Against my better judgment… let’s talk bacon.

Well, more than bacon—bacon, salami, deli meats, prosciutto, sausage, turkey bacon, hot dogs, and other forms of processed meats:

A research division of the World Health Organization announced Monday that bacon, sausage and other processed meats cause cancer and that red meat probably does, too.

The report by the influential group stakes out one of the most aggressive stances against meat taken by a major health organization, and it is expected to face stiff criticism in the United States.

The WHO findings were drafted by a panel of 22 international experts who reviewed decades of research on the link between red meat, processed meats and cancer. The panel reviewed animal experiments, studies of human diet and health, and cell processes that could explain how red meat might cause cancer. [source]

Well, wait— that’s not quite what happened.

IARC’s working group of 22 scientists reviewed a large buffet of existing studies and “classified the consumption of red meat as probably carcinogenic to humans (Group 2A),” and processed meat “as carcinogenic to humans (Group 1).”

To explain, the organization slots everything into five possible categories. The highest tier, Group 1, is reserved for established carcinogens, including smoking, asbestos, alcohol, and now processed meat. The next two tiers, 2A (“probably carcinogenic”) and 2B (“possibly carcinogenic”), are for things whose relationship to cancer is less certain. Group 3 is for substances that can’t be classified, due to lack of data.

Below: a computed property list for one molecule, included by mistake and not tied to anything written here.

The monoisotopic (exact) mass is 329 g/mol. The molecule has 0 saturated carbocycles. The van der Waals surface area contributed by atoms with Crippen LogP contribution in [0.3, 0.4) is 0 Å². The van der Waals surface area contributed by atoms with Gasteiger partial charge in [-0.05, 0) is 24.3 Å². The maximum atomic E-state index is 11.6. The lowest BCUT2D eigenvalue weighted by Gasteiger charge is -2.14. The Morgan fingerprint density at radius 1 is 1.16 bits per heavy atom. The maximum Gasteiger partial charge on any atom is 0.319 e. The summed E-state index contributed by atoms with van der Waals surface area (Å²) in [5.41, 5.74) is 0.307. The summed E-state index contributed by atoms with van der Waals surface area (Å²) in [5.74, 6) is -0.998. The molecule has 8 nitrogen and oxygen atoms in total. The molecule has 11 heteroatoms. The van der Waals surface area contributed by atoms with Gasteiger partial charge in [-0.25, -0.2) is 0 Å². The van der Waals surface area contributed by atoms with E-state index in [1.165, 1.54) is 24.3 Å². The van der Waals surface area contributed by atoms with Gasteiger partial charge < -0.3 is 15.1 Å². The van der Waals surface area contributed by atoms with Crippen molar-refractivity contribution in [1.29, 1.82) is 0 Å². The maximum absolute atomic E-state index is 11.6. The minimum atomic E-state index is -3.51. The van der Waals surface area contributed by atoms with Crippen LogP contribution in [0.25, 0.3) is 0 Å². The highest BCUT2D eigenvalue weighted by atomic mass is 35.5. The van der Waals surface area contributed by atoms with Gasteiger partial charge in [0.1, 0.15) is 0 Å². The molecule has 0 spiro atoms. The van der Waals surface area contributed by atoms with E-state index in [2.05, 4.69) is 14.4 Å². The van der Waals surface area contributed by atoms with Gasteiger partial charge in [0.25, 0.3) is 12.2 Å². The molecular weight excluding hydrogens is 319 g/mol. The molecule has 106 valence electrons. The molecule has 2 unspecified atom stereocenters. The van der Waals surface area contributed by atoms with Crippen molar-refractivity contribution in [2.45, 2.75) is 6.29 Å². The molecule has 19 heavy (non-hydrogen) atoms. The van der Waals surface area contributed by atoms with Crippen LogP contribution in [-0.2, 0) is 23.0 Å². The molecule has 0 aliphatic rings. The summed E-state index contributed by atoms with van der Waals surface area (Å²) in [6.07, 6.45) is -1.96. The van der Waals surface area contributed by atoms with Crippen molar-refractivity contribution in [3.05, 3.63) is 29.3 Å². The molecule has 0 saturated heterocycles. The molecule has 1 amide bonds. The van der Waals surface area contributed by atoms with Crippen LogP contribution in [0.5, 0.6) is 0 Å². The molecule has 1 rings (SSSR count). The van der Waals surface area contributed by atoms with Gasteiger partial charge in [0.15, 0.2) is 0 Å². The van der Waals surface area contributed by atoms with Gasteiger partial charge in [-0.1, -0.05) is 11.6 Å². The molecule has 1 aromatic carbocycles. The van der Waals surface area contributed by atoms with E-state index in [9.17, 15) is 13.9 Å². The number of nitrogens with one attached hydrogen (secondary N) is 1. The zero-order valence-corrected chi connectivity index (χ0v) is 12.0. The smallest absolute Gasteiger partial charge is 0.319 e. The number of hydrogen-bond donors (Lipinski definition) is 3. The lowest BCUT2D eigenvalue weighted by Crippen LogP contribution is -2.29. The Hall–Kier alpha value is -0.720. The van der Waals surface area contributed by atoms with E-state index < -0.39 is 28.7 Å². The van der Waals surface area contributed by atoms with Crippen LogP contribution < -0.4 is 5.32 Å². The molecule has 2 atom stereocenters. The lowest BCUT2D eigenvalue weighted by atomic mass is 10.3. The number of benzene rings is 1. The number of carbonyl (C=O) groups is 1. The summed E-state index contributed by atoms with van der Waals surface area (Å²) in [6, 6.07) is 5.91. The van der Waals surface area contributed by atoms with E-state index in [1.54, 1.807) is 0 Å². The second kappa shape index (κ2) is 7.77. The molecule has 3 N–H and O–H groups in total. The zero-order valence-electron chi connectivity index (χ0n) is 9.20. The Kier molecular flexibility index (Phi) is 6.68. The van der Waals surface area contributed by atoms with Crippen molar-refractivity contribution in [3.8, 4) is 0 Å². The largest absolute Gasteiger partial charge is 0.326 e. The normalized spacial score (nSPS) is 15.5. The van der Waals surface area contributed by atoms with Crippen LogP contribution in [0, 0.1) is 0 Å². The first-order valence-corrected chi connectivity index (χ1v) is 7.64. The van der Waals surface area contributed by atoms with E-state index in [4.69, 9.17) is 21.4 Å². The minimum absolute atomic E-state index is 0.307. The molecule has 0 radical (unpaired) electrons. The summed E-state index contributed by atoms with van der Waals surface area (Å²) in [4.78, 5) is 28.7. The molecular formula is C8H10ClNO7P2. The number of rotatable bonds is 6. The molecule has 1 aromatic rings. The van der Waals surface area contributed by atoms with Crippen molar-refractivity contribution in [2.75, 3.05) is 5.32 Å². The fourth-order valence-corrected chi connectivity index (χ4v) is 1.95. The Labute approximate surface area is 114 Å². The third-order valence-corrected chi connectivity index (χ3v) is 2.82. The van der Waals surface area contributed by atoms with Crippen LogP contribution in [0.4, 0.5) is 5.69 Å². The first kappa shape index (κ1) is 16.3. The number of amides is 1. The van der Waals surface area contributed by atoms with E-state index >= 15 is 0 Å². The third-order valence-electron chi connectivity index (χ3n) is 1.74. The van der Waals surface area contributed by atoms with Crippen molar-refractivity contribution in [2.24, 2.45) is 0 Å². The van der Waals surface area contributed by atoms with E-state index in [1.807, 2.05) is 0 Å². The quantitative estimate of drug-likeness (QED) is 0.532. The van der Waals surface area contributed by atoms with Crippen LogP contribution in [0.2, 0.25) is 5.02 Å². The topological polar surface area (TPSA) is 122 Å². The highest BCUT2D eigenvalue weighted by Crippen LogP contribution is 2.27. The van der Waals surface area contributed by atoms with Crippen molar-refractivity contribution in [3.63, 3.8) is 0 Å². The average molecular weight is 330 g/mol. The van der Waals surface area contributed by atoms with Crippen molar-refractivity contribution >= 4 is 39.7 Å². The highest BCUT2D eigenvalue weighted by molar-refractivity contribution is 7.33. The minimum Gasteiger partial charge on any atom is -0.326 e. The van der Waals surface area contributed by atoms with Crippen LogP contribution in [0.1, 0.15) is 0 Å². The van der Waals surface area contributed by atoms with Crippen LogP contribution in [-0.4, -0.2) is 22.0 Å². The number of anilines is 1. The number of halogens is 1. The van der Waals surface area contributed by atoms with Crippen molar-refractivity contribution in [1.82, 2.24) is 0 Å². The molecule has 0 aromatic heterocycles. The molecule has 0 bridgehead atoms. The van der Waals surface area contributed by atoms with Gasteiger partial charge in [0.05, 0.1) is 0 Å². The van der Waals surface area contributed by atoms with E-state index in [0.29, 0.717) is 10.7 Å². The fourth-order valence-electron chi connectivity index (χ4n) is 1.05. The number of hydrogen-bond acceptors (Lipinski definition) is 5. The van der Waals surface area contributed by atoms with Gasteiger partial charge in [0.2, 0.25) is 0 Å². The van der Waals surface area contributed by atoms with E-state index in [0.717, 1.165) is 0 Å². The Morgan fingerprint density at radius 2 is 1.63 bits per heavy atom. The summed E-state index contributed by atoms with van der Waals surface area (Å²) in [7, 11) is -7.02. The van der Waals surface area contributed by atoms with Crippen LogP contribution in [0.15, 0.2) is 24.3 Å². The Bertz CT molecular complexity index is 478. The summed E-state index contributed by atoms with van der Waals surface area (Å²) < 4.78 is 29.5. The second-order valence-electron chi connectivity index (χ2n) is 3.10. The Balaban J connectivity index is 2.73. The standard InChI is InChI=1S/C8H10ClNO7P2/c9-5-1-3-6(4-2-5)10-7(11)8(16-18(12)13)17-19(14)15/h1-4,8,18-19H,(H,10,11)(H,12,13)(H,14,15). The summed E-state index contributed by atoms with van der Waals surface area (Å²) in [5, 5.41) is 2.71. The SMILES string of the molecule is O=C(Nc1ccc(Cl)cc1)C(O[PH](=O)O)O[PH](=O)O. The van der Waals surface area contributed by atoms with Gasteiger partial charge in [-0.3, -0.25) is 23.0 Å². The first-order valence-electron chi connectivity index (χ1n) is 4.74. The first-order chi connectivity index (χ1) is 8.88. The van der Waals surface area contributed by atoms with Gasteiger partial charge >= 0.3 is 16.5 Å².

Here’s the thing: These classifications are based on strength of evidence not degree of risk.

Two risk factors could be slotted in the same category if one tripled the risk of cancer and the other increased it by a small fraction. They could also be classified similarly even if one causes many more types of cancers than the other, if it affects a greater swath of the population, and if it actually causes more cancers.

So these classifications are not meant to convey how dangerous something is, just how certain we are that something is dangerous. [source]

I know the bolded seems confusing, but look at it like this – we know that driving well above the speed limit is dangerous, but the likelihood that your speeding will result in a car crash is low, and the more you speed or the higher above the speed limit you go, the higher the chances are that you will crash. One talks about the level of danger involved in using or consuming something; the other talks about the risk involved with engaging in it. As it was put in Time Magazine’s “The War on Delicious” (ha ha ha ha), ‘we use fire every day knowing how dangerous it is; the likelihood that it’ll burn your house down is exceptionally low.’

Make sense?

Back to understanding the WHO’s ruling, since it is important to know:

But they’re presented with language that completely obfuscates that distinction.

Group 1 is billed as “carcinogenic to humans,” which means that we can be fairly sure that the things here have the potential to cause cancer. But the stark language, with no mention of risks or odds or any remotely conditional, invites people to assume that if they specifically partake of, say, smoking or processed meat, they will definitely get cancer.